In the beginning was the Word, and the Word was with God, and the Word was God. He was in the beginning with God; all things were made through him, and without him was not anything made that was made. In him was life, and the life was the light of men. . . .  And the Word became flesh and dwelt among us, full of grace and truth; we have beheld his glory, glory as of the only Son from the Father.    (John 1:1-4, 14)

Literalism: The Word of God vs. the Scriptures

Previous post in this series:  The Living Word, Not Literalism

And he said to me, “Son of man, eat what is offered to you; eat this scroll, and go, speak to the house of Israel.” So I opened my mouth, and he gave me the scroll to eat. And he said to me, “Son of man, eat this scroll that I give you and fill your stomach with it.” Then I ate it; and it was in my mouth as sweet as honey. And he said to me, “Son of man, go, get you to the house of Israel, and speak with my words to them.   (Ezekiel 3:1-4)

So I went to the angel and told him to give me the little scroll; and he said to me, “Take it and eat; it will be bitter to your stomach, but sweet as honey in your mouth.” And I took the little scroll from the hand of the angel and ate it; it was sweet as honey in my mouth, but when I had eaten it my stomach was made bitter.   (Revelation 10:9-10)

Though in the Bible in a few narratives a saint is commanded to literally eat the scroll on which words are written, we have no problem understanding these commands as having a metaphorical or spiritual meaning.  Indeed, we know that the Bible is for reading, and it will do us little spiritual good to tear out and eat the pages of our bibles.  The Word of God which we encounter in the text of our Bibles, has to be lifted from the text in our minds and souls for us to appropriate the Word and for that Word to become written on our hearts.  This cannot be accomplished by literally chewing and swallowing the paper pages of our Bibles.  Literally eating the pages of the Bible would no doubt lead to John’s stomachache which he describes in the Revelation passage above.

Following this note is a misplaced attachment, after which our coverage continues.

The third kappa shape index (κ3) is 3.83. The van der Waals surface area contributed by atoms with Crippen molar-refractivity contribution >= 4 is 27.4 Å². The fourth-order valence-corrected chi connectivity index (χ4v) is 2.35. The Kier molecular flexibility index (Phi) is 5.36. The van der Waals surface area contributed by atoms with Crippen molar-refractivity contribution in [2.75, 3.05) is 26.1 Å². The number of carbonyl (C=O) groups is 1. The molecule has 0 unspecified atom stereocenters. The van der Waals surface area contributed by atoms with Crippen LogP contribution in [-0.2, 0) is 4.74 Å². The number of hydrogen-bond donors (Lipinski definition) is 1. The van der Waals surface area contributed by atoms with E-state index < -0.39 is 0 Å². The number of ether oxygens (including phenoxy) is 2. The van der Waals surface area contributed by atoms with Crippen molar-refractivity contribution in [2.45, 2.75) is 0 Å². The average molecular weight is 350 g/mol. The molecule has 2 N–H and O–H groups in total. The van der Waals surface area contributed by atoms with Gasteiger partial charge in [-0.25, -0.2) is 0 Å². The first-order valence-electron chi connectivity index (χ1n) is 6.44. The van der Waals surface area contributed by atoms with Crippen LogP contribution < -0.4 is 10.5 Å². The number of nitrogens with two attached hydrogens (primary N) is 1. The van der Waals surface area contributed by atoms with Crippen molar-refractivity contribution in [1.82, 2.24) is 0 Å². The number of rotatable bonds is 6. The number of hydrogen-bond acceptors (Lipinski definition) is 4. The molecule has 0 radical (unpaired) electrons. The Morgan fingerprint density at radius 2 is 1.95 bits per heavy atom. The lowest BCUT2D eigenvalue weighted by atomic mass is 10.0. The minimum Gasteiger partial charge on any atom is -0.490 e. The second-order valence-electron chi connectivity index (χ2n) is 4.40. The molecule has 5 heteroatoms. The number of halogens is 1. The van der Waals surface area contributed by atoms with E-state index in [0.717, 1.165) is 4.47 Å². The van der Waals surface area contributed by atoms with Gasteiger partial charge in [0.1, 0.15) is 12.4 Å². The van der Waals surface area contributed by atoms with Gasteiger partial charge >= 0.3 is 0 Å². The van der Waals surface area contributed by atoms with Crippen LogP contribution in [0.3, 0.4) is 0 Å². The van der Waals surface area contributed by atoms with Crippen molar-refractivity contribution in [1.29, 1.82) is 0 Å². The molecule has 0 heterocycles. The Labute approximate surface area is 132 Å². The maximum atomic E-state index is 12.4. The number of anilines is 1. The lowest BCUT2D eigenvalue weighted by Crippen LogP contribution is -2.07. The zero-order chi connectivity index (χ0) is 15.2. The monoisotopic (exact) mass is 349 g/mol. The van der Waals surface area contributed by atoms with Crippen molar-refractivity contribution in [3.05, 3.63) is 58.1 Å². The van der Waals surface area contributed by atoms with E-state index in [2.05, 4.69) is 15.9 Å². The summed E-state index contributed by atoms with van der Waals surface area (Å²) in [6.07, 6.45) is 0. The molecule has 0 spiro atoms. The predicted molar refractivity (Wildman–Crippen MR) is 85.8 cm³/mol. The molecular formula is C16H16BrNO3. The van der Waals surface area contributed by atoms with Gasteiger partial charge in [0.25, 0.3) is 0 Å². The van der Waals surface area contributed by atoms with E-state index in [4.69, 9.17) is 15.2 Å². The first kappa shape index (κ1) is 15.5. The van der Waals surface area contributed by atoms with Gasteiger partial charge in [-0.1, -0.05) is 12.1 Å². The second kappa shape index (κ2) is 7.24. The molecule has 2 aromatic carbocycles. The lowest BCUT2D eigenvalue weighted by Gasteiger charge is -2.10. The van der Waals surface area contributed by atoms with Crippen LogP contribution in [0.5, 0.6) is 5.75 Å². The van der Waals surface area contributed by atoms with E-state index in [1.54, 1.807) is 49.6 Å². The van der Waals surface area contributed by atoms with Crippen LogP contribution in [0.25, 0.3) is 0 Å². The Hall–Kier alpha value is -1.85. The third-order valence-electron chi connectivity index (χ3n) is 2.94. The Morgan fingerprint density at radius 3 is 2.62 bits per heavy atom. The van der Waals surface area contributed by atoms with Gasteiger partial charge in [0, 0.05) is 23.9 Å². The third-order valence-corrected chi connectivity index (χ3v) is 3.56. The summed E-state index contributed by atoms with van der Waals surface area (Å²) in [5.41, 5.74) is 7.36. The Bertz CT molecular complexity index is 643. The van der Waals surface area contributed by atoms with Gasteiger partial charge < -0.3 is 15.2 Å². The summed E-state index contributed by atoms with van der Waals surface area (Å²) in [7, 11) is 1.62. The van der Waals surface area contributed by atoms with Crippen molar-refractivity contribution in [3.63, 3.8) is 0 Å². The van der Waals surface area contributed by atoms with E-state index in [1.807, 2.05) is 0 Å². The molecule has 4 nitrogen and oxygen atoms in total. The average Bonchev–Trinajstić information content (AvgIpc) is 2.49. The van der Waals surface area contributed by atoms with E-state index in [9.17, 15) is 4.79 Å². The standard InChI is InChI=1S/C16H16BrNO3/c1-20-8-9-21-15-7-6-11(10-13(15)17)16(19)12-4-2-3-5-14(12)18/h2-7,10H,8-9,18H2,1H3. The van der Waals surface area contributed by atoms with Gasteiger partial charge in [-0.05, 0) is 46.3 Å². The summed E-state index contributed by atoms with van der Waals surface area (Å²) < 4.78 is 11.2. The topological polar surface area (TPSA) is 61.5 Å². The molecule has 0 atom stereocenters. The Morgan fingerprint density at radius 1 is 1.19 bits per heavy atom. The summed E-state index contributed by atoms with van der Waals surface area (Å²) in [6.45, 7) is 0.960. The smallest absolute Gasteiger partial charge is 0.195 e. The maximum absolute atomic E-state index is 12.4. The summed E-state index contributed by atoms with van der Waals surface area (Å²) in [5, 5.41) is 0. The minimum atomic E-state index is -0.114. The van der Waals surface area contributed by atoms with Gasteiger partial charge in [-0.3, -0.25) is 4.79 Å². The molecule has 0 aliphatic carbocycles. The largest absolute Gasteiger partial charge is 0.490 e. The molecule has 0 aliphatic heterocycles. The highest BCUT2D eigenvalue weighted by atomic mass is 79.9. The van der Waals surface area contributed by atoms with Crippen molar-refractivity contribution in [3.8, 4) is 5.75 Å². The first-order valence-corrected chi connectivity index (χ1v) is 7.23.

We experience in our spiritual life the need to distinguish the Word of God from the manuscripts upon which they are written with ink.  We do consume the Word, but in a spiritual manner, exactly as the Church Fathers taught.  We experience in our lives how the Word of God who is Jesus Christ is different from the Bible as the written Word of God. “…God, who also made us sufficient as ministers of the new covenant, not of the letter but of the Spirit; for the letter kills, but the Spirit gives life” (2 Corinthians 3:5-6).  Christ manifests himself now beyond the text printed in the manuscripts.  We encounter Christ also both hidden and revealed in the sacraments, in the liturgies and in the Church which is His body.   The Scriptures bear witness to Christ, but Christ is not limited to their words and pages.  We must get beyond the literal word to come to the Word of God.  God’s revelation is fully there, hidden in the text, and the text is essential for our encounter with Christ, and yet as we encounter the incarnate Word of God, we move beyond the printed text not just to the virtual reality of Christ, but to The Word of God Himself.

For by means of the creation itself, the Word reveals God the Creator; and by means of the world [does He declare] the Lord the Maker of the world; and by means of the formation [of man] the Artificer who formed him;   (St. Irenaeus of LyonsAgainst Heresies and Fragments, Kindle Loc. 5377-79)

Not only in Scripture but the hand of God is always at work in history, in nature, in the laws of physics, in our DNA.  God “writes” His Word in so many ways that become visible to us, and readable to us if we have the eyes to see.  In them we can encounter God, but we have to move beyond them to truly see God and not just be aware of God’s activities.

But by the law and the prophets did the Word preach both Himself and the Father alike [to all]; and all the people heard Him alike, but all did not alike believe.   (St. Irenaeus of Lyons,  Against Heresies and Fragments, Kindle Loc. 5380-81)